When your senior team has just minutes or hours to react, how do you respond? Without pre-planning, it’s impossible to act quickly. Indecision, conflicting opinions or a poorly chosen spokesperson can unravel even the best intentions. Protecting your organization begins long before a crisis hits. Though it is rarely possible to address all aspects of a crisis situation instantaneously, the increase in web-based reporting and social media makes a quick response critical.
Following this approach will help you get ready:
Conduct regular risk assessments in order to identify potential crisis situations or areas of high risk early. Know the plan for returning to normal business, resolving the issue and ensuring your stakeholders that you have command of the situation.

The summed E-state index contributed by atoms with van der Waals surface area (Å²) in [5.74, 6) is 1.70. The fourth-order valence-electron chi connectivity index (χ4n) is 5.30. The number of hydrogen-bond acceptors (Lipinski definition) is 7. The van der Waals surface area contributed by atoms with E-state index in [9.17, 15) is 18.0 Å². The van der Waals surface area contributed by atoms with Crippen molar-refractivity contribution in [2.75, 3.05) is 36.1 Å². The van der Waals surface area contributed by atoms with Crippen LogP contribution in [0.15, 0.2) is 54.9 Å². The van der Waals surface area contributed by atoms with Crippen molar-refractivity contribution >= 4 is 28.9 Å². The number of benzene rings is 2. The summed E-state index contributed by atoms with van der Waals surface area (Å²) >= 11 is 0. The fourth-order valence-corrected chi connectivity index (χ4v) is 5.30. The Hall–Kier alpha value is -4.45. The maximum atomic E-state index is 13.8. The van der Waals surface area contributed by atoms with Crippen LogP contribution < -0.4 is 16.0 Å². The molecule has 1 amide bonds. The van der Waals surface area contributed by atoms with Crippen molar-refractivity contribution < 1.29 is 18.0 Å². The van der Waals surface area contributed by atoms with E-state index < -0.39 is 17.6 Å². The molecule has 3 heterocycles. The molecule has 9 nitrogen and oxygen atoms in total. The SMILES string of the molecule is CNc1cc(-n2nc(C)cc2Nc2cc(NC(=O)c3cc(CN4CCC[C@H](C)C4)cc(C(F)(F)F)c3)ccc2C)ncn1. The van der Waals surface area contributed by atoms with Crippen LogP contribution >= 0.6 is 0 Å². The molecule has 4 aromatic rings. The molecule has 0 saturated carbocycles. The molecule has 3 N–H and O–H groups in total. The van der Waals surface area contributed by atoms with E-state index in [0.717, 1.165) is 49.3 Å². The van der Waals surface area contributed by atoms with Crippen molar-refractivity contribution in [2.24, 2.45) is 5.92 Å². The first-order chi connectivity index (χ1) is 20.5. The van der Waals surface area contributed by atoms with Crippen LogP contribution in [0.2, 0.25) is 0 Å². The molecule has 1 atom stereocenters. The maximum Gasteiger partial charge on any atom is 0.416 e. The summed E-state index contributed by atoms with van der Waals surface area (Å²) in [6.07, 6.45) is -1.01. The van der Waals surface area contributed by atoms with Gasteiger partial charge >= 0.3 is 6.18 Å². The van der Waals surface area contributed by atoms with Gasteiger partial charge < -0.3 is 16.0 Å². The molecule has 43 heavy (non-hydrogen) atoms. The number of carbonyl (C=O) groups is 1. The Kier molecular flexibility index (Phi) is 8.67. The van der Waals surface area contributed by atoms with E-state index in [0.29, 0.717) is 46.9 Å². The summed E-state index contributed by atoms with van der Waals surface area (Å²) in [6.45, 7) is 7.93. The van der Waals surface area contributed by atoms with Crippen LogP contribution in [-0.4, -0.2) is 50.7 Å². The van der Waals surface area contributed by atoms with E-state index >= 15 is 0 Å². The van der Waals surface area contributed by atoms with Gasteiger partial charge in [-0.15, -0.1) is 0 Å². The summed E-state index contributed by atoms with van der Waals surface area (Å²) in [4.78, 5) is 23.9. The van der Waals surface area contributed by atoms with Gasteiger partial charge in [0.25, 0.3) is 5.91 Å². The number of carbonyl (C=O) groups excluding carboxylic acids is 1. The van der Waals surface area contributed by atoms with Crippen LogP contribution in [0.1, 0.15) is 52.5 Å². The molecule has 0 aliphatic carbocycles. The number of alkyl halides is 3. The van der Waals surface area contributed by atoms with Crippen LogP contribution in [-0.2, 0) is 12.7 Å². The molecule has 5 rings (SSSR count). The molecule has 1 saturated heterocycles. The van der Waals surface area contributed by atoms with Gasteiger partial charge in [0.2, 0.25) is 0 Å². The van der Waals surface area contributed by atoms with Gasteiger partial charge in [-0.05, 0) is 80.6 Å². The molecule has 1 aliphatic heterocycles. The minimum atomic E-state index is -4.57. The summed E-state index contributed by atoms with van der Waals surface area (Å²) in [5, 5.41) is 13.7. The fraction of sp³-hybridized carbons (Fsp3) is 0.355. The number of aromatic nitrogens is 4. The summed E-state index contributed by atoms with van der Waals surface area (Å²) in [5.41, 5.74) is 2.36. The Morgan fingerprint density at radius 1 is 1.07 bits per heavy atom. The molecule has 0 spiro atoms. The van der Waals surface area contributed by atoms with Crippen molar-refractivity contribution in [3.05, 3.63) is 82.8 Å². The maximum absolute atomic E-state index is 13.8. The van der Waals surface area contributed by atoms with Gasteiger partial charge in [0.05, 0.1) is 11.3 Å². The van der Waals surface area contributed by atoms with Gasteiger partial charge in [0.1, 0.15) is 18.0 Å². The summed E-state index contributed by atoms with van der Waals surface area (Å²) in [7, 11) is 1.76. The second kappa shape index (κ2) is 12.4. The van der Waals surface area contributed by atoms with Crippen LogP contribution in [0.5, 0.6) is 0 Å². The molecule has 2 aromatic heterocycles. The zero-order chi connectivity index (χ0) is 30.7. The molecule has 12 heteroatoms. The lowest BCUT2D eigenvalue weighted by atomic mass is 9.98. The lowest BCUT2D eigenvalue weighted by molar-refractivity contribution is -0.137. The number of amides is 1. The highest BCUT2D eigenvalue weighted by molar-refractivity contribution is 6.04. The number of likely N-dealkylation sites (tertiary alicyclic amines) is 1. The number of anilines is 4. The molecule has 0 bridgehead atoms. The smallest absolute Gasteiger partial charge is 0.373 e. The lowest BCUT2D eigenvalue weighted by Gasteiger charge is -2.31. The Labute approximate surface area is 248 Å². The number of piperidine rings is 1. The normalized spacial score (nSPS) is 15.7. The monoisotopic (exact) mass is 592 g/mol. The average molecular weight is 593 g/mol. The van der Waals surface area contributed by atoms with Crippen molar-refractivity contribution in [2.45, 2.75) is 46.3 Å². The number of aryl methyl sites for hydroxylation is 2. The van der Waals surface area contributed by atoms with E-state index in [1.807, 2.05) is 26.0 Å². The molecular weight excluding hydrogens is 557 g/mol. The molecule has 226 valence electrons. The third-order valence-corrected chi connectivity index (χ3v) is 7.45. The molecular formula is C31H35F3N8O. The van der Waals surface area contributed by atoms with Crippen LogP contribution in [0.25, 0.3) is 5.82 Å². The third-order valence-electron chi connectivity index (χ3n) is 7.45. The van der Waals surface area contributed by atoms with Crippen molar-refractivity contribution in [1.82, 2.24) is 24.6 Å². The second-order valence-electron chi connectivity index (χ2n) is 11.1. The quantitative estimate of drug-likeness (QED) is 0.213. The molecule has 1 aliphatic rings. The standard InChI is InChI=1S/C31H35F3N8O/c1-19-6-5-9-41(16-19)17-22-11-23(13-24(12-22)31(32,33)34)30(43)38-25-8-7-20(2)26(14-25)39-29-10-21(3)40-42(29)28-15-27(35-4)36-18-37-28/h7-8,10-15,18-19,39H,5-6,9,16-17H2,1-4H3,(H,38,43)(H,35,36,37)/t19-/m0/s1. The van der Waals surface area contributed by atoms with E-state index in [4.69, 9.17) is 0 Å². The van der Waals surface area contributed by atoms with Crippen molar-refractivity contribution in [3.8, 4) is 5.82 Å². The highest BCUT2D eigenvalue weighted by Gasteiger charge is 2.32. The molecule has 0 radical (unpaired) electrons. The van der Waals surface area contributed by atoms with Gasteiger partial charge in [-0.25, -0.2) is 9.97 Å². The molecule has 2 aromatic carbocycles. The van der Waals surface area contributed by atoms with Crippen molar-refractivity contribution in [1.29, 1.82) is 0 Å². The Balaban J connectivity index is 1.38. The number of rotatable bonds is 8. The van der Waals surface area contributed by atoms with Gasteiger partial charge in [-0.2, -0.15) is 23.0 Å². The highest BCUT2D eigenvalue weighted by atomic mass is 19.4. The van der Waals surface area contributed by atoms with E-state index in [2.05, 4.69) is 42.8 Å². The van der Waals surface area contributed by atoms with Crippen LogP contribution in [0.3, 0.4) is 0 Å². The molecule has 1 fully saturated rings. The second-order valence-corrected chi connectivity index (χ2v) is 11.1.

Establish a crisis management team before an event occurs. Maintain the team at all times, not just during sensitive events. Share positive news. Know your audiences ahead of time and regularly share company news proactively. This helps establish a flow of information, and more importantly, a relationship that may prove beneficial when you need support.
Know your communications tools. When a crisis occurs, do you know how to reach employees or customers? Are your social media platforms a place that your stakeholders are used to going for important information? Focus on building up your communications outlets before a crisis so they are ready to deploy when needed. (If snail mail is your only tool, it’s time for an upgrade.)
Create a clear line of communication between the communications team and legal counsel. A mutual understanding of priorities and concerns makes crisis communications reponse more effective. Engage the leadership team in developing an overall crisis response strategy, in advance of any specific crisis. This makes it easier to get buy-in during an actual event.
By Diana Pisciotta and Jill Reilly